NBC Cancels 'State of Affairs,' 'About a Boy,' 'Marry Me,' 'One Big Happy,' 'Constantine'

Producers Warner Bros. Television is shopping the rare DC Comics misfire elsewhere.

State of Affairs, Constantine, Marry Me, One Big Happy and About a Boy will not live to see another season.

NBC has canceled all four freshman series and the sophomore comedy, The Hollywood Reporter has confirmed. The news follows a disastarous 2014-15 freshman class at the network, with the network's rookie class expected to produce few, if any, returning series.

Read more Broadcast TV Scorecard: Complete Guide to What's New, Renewed and Canceled

State of Affairs, the much-hyped TV return of Grey's Anatomy alum Katherine Heigl from Universal Television was described as Scandal meets The West Wing. Co-starring Alfre Woodard as the president, the series underwent a showrunner change ahead of its premiere. With a massive marketing push, the drama opened to 8.6 million total viewers and was a modest performer when factoring in seven days of DVR. The drama ended its run with little fanfare, 4.5 million total viewers — and a cliffhanger.  

From Warner Bros. Television, Constantine completed its 13-episode run in February very quietly. The DC Comics adaptation of Hellblazer starring Matt Ryan concluded with 3 million total viewers and was paired with veteran Grimm, as NBC continues to try to find a good companion for the genre show. Despite rumors of the David Goyer drama moving to corporate sibling Syfy, the VFX-heavy series appears doomed to join Friday predecessors including Dracula and Crossbones in the canceled heap, marking a rare miss for DC. Warner Bros. is expected to shop the series elsewhere. NBC has already picked up four new dramas for next season, but the cancellation of Constantine makes it the only broadcast network without a comic book property.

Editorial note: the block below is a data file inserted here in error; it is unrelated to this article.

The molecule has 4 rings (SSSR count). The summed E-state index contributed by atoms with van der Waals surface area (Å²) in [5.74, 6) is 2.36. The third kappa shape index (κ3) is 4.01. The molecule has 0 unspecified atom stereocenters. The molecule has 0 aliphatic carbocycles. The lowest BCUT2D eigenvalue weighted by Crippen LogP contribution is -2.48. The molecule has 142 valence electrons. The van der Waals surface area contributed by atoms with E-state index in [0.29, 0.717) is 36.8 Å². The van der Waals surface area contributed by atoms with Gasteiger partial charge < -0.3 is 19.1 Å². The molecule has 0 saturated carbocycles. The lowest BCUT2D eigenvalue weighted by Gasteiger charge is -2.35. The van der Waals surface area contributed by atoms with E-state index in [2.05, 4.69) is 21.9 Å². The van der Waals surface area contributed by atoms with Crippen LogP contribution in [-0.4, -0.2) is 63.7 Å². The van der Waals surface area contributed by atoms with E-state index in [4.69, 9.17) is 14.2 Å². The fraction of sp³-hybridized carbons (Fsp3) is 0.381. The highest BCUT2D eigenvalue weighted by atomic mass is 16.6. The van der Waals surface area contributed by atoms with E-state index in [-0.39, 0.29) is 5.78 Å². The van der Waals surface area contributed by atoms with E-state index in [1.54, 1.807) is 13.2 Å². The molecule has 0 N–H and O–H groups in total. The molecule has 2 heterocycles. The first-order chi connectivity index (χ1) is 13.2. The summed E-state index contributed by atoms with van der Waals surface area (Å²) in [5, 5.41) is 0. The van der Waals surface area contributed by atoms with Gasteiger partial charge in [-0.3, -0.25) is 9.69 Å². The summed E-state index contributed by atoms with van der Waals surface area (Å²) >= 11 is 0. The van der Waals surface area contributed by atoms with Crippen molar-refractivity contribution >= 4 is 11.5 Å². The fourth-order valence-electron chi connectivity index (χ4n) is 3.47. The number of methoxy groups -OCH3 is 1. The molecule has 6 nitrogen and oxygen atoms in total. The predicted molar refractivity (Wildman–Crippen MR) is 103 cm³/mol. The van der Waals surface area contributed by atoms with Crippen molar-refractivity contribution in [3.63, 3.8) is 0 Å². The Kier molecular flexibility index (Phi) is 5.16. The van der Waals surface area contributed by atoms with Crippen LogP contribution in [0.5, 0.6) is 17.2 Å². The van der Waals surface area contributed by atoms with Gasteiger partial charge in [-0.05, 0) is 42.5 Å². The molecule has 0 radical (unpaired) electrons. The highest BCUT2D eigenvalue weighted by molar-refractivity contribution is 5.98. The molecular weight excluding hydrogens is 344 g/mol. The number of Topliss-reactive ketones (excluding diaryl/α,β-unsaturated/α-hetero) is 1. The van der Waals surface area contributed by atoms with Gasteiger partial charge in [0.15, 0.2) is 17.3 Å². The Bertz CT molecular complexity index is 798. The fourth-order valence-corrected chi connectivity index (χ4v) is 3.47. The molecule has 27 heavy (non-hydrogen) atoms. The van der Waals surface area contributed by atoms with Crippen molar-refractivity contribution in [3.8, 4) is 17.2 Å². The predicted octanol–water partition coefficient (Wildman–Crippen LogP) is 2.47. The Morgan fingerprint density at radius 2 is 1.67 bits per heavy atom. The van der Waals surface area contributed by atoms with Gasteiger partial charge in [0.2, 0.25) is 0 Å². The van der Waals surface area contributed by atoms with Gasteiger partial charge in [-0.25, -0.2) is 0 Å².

Marry Me, David Caspe's follow-up to Happy Endings, enjoyed a solid premiere in October. Despite a solid lead-in from The Voice, Caspe's semi-autobiographical comedy ended up failing to make an impact on Tuesdays. The Casey Wilson comedy averaged a 1.5 rating in the demo. After upping the Sony Pictures Television series' first-year order to 18 episodes in November, NBC then pulled the show off the schedule in February in favor of a multicamera block, leaving four episodes that have yet to air.

From executive producer Ellen DeGeneres and showrunner Liz Feldman (and based on the latter's life), One Big Happy was part of NBC's midseason multicamera push. The Warner Bros. Television lesbian-themed family comedy, which opened to lackluster reviews, finished its short six-episode run in late April with 3 million total viewers, losing nearly half the audience from its premiere. This marks the second LGBT-themed family comedy to go one and done at NBC. It follows Ryan Murphy and Ali Adler's The New Normal as Bob Greenblatt continues to make LGBT fare a priority for the network.

About a Boy, the second-year Jason Katims comedy, based on the Nick Hornby novel, was one of only two scripted half-hours to return to NBC's lineup this season. With the other, Parks and Recreation, having already completed its run, the cancellation for the single-camera comedy from Universal Television and starring David Walton and Minnie Driver, the network is facing a wholesale comedy rebranding next fall. While a critical darling, the Katims drama was never a ratings hit and was recently pulled from the schedule in favor of a multicamera block. About a Boy's demise will mean Parenthood creator Katims will go from two shows on the network — and broadcast — to zero next fall, though he is executive producing a straight-to-series drama for Hulu. Driver, meanwhile, already booked CBS comedy pilot Happy Life in second position. 


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